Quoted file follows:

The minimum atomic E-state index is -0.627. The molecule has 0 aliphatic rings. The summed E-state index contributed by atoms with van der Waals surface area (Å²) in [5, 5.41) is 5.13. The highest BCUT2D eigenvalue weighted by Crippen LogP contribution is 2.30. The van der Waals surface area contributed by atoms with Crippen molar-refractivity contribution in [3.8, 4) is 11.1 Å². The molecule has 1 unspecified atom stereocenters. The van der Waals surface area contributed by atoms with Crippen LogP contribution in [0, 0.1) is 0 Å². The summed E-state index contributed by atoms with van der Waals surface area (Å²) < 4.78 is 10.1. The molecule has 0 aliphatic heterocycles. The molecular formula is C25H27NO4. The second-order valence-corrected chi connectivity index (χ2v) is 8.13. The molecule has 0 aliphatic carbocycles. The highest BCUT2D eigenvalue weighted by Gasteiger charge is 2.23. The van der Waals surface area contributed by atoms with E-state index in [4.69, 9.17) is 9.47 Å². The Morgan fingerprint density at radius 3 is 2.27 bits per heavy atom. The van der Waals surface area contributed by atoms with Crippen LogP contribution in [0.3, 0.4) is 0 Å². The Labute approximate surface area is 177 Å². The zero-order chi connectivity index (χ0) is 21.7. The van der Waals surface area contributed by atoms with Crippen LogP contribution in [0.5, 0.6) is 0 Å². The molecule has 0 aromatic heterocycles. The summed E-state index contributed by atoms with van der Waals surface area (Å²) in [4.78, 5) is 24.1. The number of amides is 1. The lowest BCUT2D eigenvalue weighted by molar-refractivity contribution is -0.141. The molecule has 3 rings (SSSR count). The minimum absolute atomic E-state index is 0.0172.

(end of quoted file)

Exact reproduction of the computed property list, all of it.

The minimum atomic E-state index is -0.627. The molecule has 0 aliphatic rings. The summed E-state index contributed by atoms with van der Waals surface area (Å²) in [5, 5.41) is 5.13. The highest BCUT2D eigenvalue weighted by Crippen LogP contribution is 2.30. The van der Waals surface area contributed by atoms with Crippen molar-refractivity contribution in [3.8, 4) is 11.1 Å². The molecule has 1 unspecified atom stereocenters. The van der Waals surface area contributed by atoms with Crippen LogP contribution in [0, 0.1) is 0 Å². The summed E-state index contributed by atoms with van der Waals surface area (Å²) < 4.78 is 10.1. The molecule has 0 aliphatic heterocycles. The molecular formula is C25H27NO4. The second-order valence-corrected chi connectivity index (χ2v) is 8.13. The molecule has 0 aliphatic carbocycles. The highest BCUT2D eigenvalue weighted by Gasteiger charge is 2.23. The van der Waals surface area contributed by atoms with E-state index in [4.69, 9.17) is 9.47 Å². The Morgan fingerprint density at radius 3 is 2.27 bits per heavy atom. The van der Waals surface area contributed by atoms with Crippen LogP contribution in [0.3, 0.4) is 0 Å². The Labute approximate surface area is 177 Å². The zero-order chi connectivity index (χ0) is 21.7. The van der Waals surface area contributed by atoms with Crippen LogP contribution in [0.5, 0.6) is 0 Å². The molecule has 0 aromatic heterocycles. The summed E-state index contributed by atoms with van der Waals surface area (Å²) in [4.78, 5) is 24.1. The number of amides is 1. The lowest BCUT2D eigenvalue weighted by molar-refractivity contribution is -0.141. The molecule has 3 rings (SSSR count). The minimum absolute atomic E-state index is 0.0172.